The reputation of the school (at that time it held the reputation of being one of the top three representational schools in the country) and knowing that the focus of the curriculum supported the educational direction that I wanted to take. This school has unfortunately broken from its long standing tradition of classical training and now provides a limited conceptual curriculum.
Was your art related education worth it for you? Why?
Absolutely! My exposure to the faculty who were all extremely well-trained professional artist, the opportunity to use and become familiar with the facilities and equipment, and the camaraderie and competition with my fellow students allowed me to grow immensely as an artist.
If someone has the art talent already, should they go to art school and why?
Talent isn’t the issue. It is about exposing yourself to ideas; it’s about training and opportunities to grow and develop.
What advice can you give to prospective students thinking about an education and career in art, in sculpture?
The patented Raymond Persinger advice that I give to my students is that I would never advise anyone to become an artist, however, I can not imagine being anything else. It is a personal decision that requires serious thought and commitment.
What are the 5 best schools/department/programs in the world for aspiring sculptors?
Of course, I would put the Laguna College of Art & Design (LCAD)—formerly known as Art Institute of Southern California—at the top of the list. I have worked closely with the faculty and Deans, and I know first hand their commitment to the students, the quality of education they provide to the students and to art itself. The school has an outstanding curriculum for each of the areas of focus that are offered. We have a strong faculty, a great student-teacher ratio (10:1) and we are surrounded by a beautiful natural environment. Add to this that we are only 5 minutes from the beach and an hour from the LA art scene.
But instead of giving a list, I think that it is more important for prospective students to understand what they should look for or consider in selecting the school that is right for them. Obviously, you need to be certain about the school’s accreditation. They should investigate the school’s philosophy and be confident that it will support their educational goals. Consider the faculty, whether you like their work and their style of instruction. What is the faculty-to-student ratio. Finally, you must consider the pros and cons of a university versus an art college, including the more well-rounded aspect of the university versus the focus on art at an art college. You might have three-quaters of your classes directly related to art in an art college; this might be reversed at a university.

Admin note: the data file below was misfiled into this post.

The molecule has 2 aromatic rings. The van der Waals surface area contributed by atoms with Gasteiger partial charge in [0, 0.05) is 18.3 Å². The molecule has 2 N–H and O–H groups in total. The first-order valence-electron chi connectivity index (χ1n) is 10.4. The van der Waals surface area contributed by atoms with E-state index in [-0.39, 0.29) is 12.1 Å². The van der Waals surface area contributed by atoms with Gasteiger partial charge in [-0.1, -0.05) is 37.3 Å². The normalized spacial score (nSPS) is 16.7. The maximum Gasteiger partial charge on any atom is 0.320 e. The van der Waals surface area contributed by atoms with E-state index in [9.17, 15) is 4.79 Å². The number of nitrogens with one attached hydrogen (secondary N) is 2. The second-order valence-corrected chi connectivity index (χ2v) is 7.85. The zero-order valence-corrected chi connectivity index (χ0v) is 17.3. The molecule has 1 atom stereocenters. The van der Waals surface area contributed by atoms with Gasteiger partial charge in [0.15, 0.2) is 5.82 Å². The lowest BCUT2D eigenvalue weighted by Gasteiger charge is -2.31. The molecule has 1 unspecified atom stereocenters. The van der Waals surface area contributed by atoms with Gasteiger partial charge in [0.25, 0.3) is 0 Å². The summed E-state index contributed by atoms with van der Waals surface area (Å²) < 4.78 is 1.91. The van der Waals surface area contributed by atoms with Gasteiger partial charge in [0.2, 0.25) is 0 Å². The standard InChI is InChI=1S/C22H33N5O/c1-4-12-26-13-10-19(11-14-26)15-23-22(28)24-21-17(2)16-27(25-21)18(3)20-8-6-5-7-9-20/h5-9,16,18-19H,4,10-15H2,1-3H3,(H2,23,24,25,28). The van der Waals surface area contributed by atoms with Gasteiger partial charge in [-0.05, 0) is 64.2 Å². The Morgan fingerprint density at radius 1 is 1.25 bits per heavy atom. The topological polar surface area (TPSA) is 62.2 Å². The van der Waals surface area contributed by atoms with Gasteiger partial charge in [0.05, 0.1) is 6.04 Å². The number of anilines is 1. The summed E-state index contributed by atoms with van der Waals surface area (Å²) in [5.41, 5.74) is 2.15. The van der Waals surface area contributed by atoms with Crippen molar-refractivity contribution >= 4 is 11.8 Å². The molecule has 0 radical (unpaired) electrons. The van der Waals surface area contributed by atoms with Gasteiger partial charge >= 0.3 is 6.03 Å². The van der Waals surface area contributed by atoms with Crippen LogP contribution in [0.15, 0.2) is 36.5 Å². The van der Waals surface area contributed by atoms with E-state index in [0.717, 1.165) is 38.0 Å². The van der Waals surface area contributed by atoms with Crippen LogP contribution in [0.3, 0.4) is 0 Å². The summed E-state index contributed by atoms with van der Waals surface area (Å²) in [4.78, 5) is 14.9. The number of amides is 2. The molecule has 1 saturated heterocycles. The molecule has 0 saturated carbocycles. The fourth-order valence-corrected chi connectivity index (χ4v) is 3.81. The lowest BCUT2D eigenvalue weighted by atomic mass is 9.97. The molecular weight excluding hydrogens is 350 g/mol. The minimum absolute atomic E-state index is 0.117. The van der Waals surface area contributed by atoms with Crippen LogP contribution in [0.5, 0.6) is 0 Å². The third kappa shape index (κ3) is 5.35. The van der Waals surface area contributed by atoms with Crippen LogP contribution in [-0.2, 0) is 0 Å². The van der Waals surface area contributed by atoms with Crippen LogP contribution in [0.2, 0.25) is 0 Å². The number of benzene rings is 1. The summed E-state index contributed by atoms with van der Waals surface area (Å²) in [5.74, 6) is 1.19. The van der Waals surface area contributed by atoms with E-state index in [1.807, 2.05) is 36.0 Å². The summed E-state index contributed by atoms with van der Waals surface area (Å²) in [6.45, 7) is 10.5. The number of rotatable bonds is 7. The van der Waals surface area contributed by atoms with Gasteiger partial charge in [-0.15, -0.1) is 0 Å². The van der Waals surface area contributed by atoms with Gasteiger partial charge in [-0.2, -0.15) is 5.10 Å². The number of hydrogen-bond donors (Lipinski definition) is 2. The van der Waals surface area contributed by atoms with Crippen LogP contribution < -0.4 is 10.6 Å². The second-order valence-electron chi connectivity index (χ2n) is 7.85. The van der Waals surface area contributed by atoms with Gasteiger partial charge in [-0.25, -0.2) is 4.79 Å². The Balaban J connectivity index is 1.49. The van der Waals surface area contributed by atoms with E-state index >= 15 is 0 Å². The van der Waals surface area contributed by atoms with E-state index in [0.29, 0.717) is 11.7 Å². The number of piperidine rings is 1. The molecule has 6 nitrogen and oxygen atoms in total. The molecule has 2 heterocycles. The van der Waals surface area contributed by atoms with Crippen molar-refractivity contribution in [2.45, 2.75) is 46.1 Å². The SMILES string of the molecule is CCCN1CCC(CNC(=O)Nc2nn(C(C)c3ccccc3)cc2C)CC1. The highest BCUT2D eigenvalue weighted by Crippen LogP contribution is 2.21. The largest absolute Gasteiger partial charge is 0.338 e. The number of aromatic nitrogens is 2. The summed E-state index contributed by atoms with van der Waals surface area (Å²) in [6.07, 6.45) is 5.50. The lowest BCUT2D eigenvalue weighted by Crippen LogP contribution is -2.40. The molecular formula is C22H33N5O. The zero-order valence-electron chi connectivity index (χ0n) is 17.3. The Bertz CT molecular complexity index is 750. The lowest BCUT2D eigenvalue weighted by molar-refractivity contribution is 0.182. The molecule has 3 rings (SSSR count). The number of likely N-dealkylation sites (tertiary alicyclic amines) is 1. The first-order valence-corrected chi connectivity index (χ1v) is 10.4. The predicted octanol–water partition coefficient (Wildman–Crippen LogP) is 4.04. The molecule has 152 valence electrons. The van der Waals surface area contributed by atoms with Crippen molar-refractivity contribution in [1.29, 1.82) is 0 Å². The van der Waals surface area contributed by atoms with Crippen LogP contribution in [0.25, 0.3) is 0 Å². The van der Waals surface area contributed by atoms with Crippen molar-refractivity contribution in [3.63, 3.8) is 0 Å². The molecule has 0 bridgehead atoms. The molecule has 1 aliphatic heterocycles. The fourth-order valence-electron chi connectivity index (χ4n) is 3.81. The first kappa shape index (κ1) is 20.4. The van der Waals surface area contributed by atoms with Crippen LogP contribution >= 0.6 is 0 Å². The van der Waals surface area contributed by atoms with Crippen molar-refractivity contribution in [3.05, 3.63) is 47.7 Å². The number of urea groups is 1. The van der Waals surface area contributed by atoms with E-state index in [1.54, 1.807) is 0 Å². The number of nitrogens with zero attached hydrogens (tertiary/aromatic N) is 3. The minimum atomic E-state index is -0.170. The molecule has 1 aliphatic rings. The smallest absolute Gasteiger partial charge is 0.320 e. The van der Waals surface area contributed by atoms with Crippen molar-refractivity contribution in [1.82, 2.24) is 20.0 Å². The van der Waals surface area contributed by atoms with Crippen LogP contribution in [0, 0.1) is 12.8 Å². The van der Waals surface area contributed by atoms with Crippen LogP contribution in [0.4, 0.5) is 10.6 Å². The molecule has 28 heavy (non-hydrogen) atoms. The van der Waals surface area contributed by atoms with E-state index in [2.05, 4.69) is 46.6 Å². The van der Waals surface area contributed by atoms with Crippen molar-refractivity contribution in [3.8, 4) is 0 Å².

What type of curriculum should a student look for?
It is important that any art education includes the development of representational skills, even if the art student doesn’t feel that this is the type of art they will want to pursue after graduation. This type of training develops the skills necessary for the artist to truly understand and express their ideas and concepts. I know of artists who had more limiting educations, who feel their work has suffered for it.
When is it a good idea to go after a graduate degree in art?
It is an individual choice which should be based on your career goals (if you wish to become a college level instructor then you will need the degree).
When is a career art school best and when is a college degree in art the best?
It is always best to have a degree from a fully accredited school. The accreditation process was set up to insure that the students receive a comprehensive education. Other programs should be used only to augment your accredited training.
How do you feel that the educational system could be changed to better serve society?
I do wish that there were more support for high level representational curriculum available in this country for young artists. This would impact positively on the art of our culture and allow us the opportunity to communicate with each other in a way that respects and embraces what is is to be human.
What are some trends that you see in the world of sculpture that might help prospective students?
There seems now to be more freedom for students to choose their own course of study. When I was a student, fine art was more exclusive of the figure than it is now, and it was even more difficult to receive a quality representational education. Obviously, representational skills are highly prized in the commercial world, but even the fine art venues are gradually coming to embrace figurative work (it is rather ironic that so called “Modernism” is now more than 100 years old, the exile of the human image in art is apparently now over!).
How has the popularity of the Internet affected your profession?
The Internet allows a large audience to see my work instantly and at any time. It also allows me to see the work of other sculptors and to communicate with them. Obviously, it is a great help in conducting business in a visual arena.